haunting

This Photographer Snuck Into the Wrecked Cruise Ship Costa Concordia

On January 13th, 2012, the giant Italian cruise ship Costa Concordia capsized and sank off Isola del Giglio, Tuscany, after running into an underwater rock, claiming 32 lives. In August 2014, in the midst of the salvaging operation, photographer Jonathan Danko Kielkowski secretly snuck onto the ship to document it in photos.

Should We Care Who Took This Photo?

Mahmoud Raslan’s photograph of “the boy in the ambulance” from Aleppo has struck a chord with viewers in a way that we haven’t seen since Nilüfer Demir’s image of 3-year old refugee Alan Kurdi in 2015. The photo and accompanying video of 5-year old Omran Daqneesh covered in dust and blood and sitting motionless is a stark reminder of a desperate war that started the year he was born.

Haunting Ambrotypes of Endangered Species Encased in Ice

When photographer Erik Hijweege realized that there were over 22,000 species on the IUCN Red List of Threatened Species, he was shocked... and inspired. Inspired to create a hauntingly beautiful series of glass ambrotypes depicting some of these endangered species encased in ice.

This Haunting Short Film Was Created by Erasing Everyone in Photoshop

It took 2 months for photographer and filmmaker Mathieu Stern to create his haunting short film "Alone in Paris." That's because it wasn't shot at odd hours when Paris' streets were empty... every scene was shot at 2pm on a weekday and then painstakingly cleaned up in Photoshop!

Drone Footage of Chernobyl is Every Bit as Haunting as You Would Expect

While working with CBS News to capture footage for a 60 Minutes segment about the Chernobyl Exclusion Zone, filmmaker Danny Cooke got to explore the haunted landscape there in a way most people haven't yet: by drone.

The resulting video, released just 4 days ago, is called Postcards from Pripyat, Chernobyl, and it's every bit as eerie as you would imagine.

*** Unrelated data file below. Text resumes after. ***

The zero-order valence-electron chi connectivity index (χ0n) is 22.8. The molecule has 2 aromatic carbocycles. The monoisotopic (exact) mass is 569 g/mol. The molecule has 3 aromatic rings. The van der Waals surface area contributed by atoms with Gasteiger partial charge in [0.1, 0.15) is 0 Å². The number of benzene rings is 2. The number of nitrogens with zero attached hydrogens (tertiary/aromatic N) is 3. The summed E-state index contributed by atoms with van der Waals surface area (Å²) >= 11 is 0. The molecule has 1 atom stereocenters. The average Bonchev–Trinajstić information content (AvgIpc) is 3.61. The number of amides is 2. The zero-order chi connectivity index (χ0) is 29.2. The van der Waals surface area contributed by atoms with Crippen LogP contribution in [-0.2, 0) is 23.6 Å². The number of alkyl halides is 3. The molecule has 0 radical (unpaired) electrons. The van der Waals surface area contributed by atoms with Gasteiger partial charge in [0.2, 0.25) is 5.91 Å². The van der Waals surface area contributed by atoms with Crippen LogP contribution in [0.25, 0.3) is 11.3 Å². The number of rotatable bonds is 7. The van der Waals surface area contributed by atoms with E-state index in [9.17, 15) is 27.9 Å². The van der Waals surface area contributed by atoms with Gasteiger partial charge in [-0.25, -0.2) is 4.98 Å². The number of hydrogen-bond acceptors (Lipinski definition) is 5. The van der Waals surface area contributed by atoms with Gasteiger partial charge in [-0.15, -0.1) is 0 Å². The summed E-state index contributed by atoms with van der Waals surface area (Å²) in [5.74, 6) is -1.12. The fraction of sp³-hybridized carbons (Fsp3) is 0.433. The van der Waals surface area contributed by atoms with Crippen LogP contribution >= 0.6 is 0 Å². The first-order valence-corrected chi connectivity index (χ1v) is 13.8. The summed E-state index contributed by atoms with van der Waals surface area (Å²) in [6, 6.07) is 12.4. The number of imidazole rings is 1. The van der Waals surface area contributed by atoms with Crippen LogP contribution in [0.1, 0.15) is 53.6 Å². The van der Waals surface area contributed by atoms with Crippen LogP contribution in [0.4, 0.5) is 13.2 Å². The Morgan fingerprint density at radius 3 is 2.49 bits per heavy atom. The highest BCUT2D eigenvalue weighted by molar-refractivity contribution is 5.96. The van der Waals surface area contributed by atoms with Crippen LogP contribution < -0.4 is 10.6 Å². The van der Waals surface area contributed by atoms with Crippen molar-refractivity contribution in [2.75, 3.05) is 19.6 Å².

Soul-Stirring Infrared Time-Lapse Captures a Haunting Portrait of an Endangered Hawaiian Tree

The video above by photographer Gary Yost is remarkable for two reasons. The first is that it was shot in true infrared, with a camera that had a 650 nanometer conversion applied. The second, is that the haunting, stirring quality of the time-lapse serves a greater purpose than simply offering a novel look at the Hawaiian landscape.

The subjects of the video are skeletons of the endangered Māmane trees of Hawaii. "A powerful metaphor," Yost says, "for how outsiders have crushed the native Hawaiian ecology."

The Haunting Long Exposure Photography of Darren Moore

Long exposure photography like UK photographer Darren Moore's is the polar opposite of the super fast, super sensitive in low light kind of photography that gets most of the attention these days. It's time-consuming and difficult, but the unearthly quality of the images that Moore produces make dealing with those challenges well worth it.

Photographer Brings the Landscapes of the Brothers Grimm to Life in Haunting Photos

People familiar with the Brother's Grimm fairy tales know that the Disney versions of many of these tales were rather less dark than the original, broody, oh-my-goodness-did-that-just-happen-in-a-fiary-tale versions.

The photographs in German photographer Kilian Schoenberger's series Brothers Grimm's Homeland represent the latter universe: a foggy, dark, ominous place where the next footfall you hear might send you running.

Interview: Susan Dobson, The Artist Behind the Haunting Series ‘Sense of an Ending’

Susan Dobson is best known for her work on suburban culture, architecture, and landscape. Her photographs have been exhibited across Canada, as well as in the United States, United Kingdom, Belgium, China, Germany, Spain, and Mexico. Her work was included in the Canadian Biennial titled Builders at the National Gallery of Canada in 2012, and she was a contributing artist to the Vancouver 2010 Cultural Olympiad. Dobson is Associate Professor at the University of Guelph.

Susan Dobson's series "Sense of an Ending" gives us look at architecture, decay and a literal sense of ending -- reminding us that eventually everything around us will become rubble. Through the use of composite imagery, Dobson crafts scenes frozen in melancholy.

As the overcast skies in each piece forebode cold and rain, and as the architectural styles have begun to weather and collapse, these images, while fiction, portray the inevitable truth of not just homes and buildings, but perhaps cities and civilizations as well.

The Would-Be Assassin and the Camera

It’s not uncommon to hear someone say that they were haunted by an image, often an old photograph. It is a figurative and evocative expression. To say that an image is haunting is to say that the image has lodged itself in the mind like a ghost might stubbornly take up residence in a house, or that it has somehow gotten a hold of the imagination and in the imagination lives on as a spectral after-image.